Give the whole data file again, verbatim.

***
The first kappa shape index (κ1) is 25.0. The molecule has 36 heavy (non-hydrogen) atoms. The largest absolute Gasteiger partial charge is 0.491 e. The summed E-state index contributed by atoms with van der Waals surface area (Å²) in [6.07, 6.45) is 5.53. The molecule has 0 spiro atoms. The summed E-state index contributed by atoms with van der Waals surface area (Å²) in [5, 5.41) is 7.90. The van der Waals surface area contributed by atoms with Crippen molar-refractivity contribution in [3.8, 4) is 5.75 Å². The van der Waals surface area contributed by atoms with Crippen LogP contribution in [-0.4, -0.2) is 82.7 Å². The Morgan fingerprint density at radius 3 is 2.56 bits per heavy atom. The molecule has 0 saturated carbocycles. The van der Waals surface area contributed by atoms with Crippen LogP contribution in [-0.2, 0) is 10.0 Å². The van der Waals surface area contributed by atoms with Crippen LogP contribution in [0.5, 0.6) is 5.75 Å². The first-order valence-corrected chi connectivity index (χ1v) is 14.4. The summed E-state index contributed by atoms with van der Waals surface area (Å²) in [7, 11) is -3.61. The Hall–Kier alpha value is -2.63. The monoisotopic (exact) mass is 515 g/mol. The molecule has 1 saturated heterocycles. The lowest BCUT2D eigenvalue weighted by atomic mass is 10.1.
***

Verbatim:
The first kappa shape index (κ1) is 25.0. The molecule has 36 heavy (non-hydrogen) atoms. The largest absolute Gasteiger partial charge is 0.491 e. The summed E-state index contributed by atoms with van der Waals surface area (Å²) in [6.07, 6.45) is 5.53. The molecule has 0 spiro atoms. The summed E-state index contributed by atoms with van der Waals surface area (Å²) in [5, 5.41) is 7.90. The van der Waals surface area contributed by atoms with Crippen molar-refractivity contribution in [3.8, 4) is 5.75 Å². The van der Waals surface area contributed by atoms with Crippen LogP contribution in [-0.4, -0.2) is 82.7 Å². The Morgan fingerprint density at radius 3 is 2.56 bits per heavy atom. The molecule has 0 saturated carbocycles. The van der Waals surface area contributed by atoms with Crippen LogP contribution in [-0.2, 0) is 10.0 Å². The van der Waals surface area contributed by atoms with Crippen LogP contribution in [0.5, 0.6) is 5.75 Å². The first-order valence-corrected chi connectivity index (χ1v) is 14.4. The summed E-state index contributed by atoms with van der Waals surface area (Å²) in [7, 11) is -3.61. The Hall–Kier alpha value is -2.63. The monoisotopic (exact) mass is 515 g/mol. The molecule has 1 saturated heterocycles. The lowest BCUT2D eigenvalue weighted by atomic mass is 10.1.